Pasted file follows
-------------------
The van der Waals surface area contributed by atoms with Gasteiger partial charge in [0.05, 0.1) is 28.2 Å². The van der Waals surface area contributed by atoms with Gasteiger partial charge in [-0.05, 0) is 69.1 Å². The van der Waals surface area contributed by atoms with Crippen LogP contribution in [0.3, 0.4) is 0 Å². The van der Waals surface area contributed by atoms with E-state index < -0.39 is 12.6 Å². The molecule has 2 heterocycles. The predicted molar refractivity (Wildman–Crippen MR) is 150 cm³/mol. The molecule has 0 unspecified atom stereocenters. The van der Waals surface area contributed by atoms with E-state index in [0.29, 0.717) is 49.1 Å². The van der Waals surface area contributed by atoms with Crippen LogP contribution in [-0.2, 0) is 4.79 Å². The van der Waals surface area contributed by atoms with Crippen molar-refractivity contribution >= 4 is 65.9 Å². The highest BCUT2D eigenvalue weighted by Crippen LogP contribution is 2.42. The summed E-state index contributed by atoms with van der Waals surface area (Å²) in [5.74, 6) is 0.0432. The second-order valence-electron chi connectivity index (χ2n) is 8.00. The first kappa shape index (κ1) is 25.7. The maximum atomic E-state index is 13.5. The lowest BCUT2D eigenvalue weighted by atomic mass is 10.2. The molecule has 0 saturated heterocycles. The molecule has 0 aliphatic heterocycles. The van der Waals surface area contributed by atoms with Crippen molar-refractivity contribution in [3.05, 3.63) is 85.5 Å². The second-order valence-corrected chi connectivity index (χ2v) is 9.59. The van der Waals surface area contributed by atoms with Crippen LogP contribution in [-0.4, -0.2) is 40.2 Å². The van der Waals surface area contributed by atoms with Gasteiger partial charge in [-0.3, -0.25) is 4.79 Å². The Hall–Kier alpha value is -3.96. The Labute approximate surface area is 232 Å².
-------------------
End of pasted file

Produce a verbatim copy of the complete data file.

The van der Waals surface area contributed by atoms with Gasteiger partial charge in [0.05, 0.1) is 28.2 Å². The van der Waals surface area contributed by atoms with Gasteiger partial charge in [-0.05, 0) is 69.1 Å². The van der Waals surface area contributed by atoms with Crippen LogP contribution in [0.3, 0.4) is 0 Å². The van der Waals surface area contributed by atoms with E-state index < -0.39 is 12.6 Å². The molecule has 2 heterocycles. The predicted molar refractivity (Wildman–Crippen MR) is 150 cm³/mol. The molecule has 0 unspecified atom stereocenters. The van der Waals surface area contributed by atoms with E-state index in [0.29, 0.717) is 49.1 Å². The van der Waals surface area contributed by atoms with Crippen LogP contribution in [-0.2, 0) is 4.79 Å². The van der Waals surface area contributed by atoms with Crippen molar-refractivity contribution >= 4 is 65.9 Å². The highest BCUT2D eigenvalue weighted by Crippen LogP contribution is 2.42. The summed E-state index contributed by atoms with van der Waals surface area (Å²) in [5.74, 6) is 0.0432. The second-order valence-electron chi connectivity index (χ2n) is 8.00. The first kappa shape index (κ1) is 25.7. The maximum atomic E-state index is 13.5. The lowest BCUT2D eigenvalue weighted by atomic mass is 10.2. The molecule has 0 saturated heterocycles. The molecule has 0 aliphatic heterocycles. The van der Waals surface area contributed by atoms with Crippen molar-refractivity contribution in [3.05, 3.63) is 85.5 Å². The second-order valence-corrected chi connectivity index (χ2v) is 9.59. The van der Waals surface area contributed by atoms with Crippen LogP contribution in [-0.4, -0.2) is 40.2 Å². The van der Waals surface area contributed by atoms with Gasteiger partial charge in [-0.3, -0.25) is 4.79 Å². The Hall–Kier alpha value is -3.96. The Labute approximate surface area is 232 Å².